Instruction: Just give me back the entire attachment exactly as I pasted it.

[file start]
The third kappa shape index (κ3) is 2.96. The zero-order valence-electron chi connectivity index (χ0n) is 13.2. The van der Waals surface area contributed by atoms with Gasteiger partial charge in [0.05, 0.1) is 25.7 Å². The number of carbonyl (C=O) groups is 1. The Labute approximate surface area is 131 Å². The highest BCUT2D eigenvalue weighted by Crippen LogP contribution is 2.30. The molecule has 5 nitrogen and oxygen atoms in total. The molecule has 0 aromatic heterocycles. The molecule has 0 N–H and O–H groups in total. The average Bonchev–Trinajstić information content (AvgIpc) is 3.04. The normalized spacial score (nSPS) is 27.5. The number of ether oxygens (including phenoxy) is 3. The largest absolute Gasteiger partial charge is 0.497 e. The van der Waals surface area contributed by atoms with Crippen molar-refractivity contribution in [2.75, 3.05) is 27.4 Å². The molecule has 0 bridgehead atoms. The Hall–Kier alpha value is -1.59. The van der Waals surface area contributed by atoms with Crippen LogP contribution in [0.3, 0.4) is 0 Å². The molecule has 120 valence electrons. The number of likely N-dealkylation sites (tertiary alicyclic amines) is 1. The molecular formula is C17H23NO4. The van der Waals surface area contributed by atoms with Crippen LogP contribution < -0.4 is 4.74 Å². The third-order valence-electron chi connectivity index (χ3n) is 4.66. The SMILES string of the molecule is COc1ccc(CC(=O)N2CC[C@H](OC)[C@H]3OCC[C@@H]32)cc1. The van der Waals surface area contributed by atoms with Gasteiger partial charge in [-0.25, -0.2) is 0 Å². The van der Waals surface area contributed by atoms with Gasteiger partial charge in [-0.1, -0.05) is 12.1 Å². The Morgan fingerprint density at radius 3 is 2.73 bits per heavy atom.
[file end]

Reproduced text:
The third kappa shape index (κ3) is 2.96. The zero-order valence-electron chi connectivity index (χ0n) is 13.2. The van der Waals surface area contributed by atoms with Gasteiger partial charge in [0.05, 0.1) is 25.7 Å². The number of carbonyl (C=O) groups is 1. The Labute approximate surface area is 131 Å². The highest BCUT2D eigenvalue weighted by Crippen LogP contribution is 2.30. The molecule has 5 nitrogen and oxygen atoms in total. The molecule has 0 aromatic heterocycles. The molecule has 0 N–H and O–H groups in total. The average Bonchev–Trinajstić information content (AvgIpc) is 3.04. The normalized spacial score (nSPS) is 27.5. The number of ether oxygens (including phenoxy) is 3. The largest absolute Gasteiger partial charge is 0.497 e. The van der Waals surface area contributed by atoms with Crippen molar-refractivity contribution in [2.75, 3.05) is 27.4 Å². The molecule has 0 bridgehead atoms. The Hall–Kier alpha value is -1.59. The van der Waals surface area contributed by atoms with Crippen LogP contribution in [0.3, 0.4) is 0 Å². The molecule has 120 valence electrons. The number of likely N-dealkylation sites (tertiary alicyclic amines) is 1. The molecular formula is C17H23NO4. The van der Waals surface area contributed by atoms with Crippen LogP contribution < -0.4 is 4.74 Å². The third-order valence-electron chi connectivity index (χ3n) is 4.66. The SMILES string of the molecule is COc1ccc(CC(=O)N2CC[C@H](OC)[C@H]3OCC[C@@H]32)cc1. The van der Waals surface area contributed by atoms with Gasteiger partial charge in [-0.25, -0.2) is 0 Å². The van der Waals surface area contributed by atoms with Gasteiger partial charge in [-0.1, -0.05) is 12.1 Å². The Morgan fingerprint density at radius 3 is 2.73 bits per heavy atom.